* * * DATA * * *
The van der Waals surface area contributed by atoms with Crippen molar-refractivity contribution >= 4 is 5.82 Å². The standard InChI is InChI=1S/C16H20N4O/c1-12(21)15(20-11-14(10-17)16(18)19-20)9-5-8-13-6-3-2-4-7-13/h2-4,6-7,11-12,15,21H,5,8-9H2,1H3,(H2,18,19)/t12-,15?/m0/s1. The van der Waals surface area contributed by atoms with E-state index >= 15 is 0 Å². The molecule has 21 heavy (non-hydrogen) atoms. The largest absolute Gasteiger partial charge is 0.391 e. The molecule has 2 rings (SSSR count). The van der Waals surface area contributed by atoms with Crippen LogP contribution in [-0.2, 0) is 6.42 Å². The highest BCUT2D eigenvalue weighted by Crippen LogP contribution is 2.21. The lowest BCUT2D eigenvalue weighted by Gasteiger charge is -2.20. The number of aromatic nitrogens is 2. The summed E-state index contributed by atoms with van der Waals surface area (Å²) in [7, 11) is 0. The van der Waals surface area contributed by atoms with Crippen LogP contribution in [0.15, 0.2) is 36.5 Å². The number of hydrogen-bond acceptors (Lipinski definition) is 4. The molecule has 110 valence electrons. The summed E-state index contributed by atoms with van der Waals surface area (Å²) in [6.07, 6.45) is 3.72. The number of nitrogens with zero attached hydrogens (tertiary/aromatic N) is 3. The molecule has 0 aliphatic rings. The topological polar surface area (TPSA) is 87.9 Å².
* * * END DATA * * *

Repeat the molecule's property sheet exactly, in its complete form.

The van der Waals surface area contributed by atoms with Crippen molar-refractivity contribution >= 4 is 5.82 Å². The standard InChI is InChI=1S/C16H20N4O/c1-12(21)15(20-11-14(10-17)16(18)19-20)9-5-8-13-6-3-2-4-7-13/h2-4,6-7,11-12,15,21H,5,8-9H2,1H3,(H2,18,19)/t12-,15?/m0/s1. The van der Waals surface area contributed by atoms with E-state index >= 15 is 0 Å². The molecule has 21 heavy (non-hydrogen) atoms. The largest absolute Gasteiger partial charge is 0.391 e. The molecule has 2 rings (SSSR count). The van der Waals surface area contributed by atoms with Crippen LogP contribution in [-0.2, 0) is 6.42 Å². The highest BCUT2D eigenvalue weighted by Crippen LogP contribution is 2.21. The lowest BCUT2D eigenvalue weighted by Gasteiger charge is -2.20. The number of aromatic nitrogens is 2. The summed E-state index contributed by atoms with van der Waals surface area (Å²) in [7, 11) is 0. The van der Waals surface area contributed by atoms with Crippen LogP contribution in [0.15, 0.2) is 36.5 Å². The number of hydrogen-bond acceptors (Lipinski definition) is 4. The molecule has 110 valence electrons. The summed E-state index contributed by atoms with van der Waals surface area (Å²) in [6.07, 6.45) is 3.72. The number of nitrogens with zero attached hydrogens (tertiary/aromatic N) is 3. The molecule has 0 aliphatic rings. The topological polar surface area (TPSA) is 87.9 Å².